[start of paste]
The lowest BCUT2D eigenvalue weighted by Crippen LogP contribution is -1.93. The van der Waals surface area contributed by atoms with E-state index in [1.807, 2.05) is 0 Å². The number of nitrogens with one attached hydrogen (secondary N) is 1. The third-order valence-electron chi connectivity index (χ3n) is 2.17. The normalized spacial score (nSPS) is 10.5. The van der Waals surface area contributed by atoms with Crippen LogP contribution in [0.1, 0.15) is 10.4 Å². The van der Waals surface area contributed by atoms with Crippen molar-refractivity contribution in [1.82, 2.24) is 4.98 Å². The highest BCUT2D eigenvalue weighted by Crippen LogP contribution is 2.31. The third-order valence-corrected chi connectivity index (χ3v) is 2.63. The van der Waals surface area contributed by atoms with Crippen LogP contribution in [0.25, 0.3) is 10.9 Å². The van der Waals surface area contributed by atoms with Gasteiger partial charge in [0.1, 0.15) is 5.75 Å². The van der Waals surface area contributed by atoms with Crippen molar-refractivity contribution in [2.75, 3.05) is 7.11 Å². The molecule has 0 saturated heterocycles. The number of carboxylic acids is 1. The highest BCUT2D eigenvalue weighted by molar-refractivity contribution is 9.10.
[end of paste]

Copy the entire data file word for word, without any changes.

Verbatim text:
The lowest BCUT2D eigenvalue weighted by Crippen LogP contribution is -1.93. The van der Waals surface area contributed by atoms with E-state index in [1.807, 2.05) is 0 Å². The number of nitrogens with one attached hydrogen (secondary N) is 1. The third-order valence-electron chi connectivity index (χ3n) is 2.17. The normalized spacial score (nSPS) is 10.5. The van der Waals surface area contributed by atoms with Crippen LogP contribution in [0.1, 0.15) is 10.4 Å². The van der Waals surface area contributed by atoms with Crippen molar-refractivity contribution in [1.82, 2.24) is 4.98 Å². The highest BCUT2D eigenvalue weighted by Crippen LogP contribution is 2.31. The third-order valence-corrected chi connectivity index (χ3v) is 2.63. The van der Waals surface area contributed by atoms with Crippen LogP contribution in [0.25, 0.3) is 10.9 Å². The van der Waals surface area contributed by atoms with Gasteiger partial charge in [0.1, 0.15) is 5.75 Å². The van der Waals surface area contributed by atoms with Crippen molar-refractivity contribution in [2.75, 3.05) is 7.11 Å². The molecule has 0 saturated heterocycles. The number of carboxylic acids is 1. The highest BCUT2D eigenvalue weighted by molar-refractivity contribution is 9.10.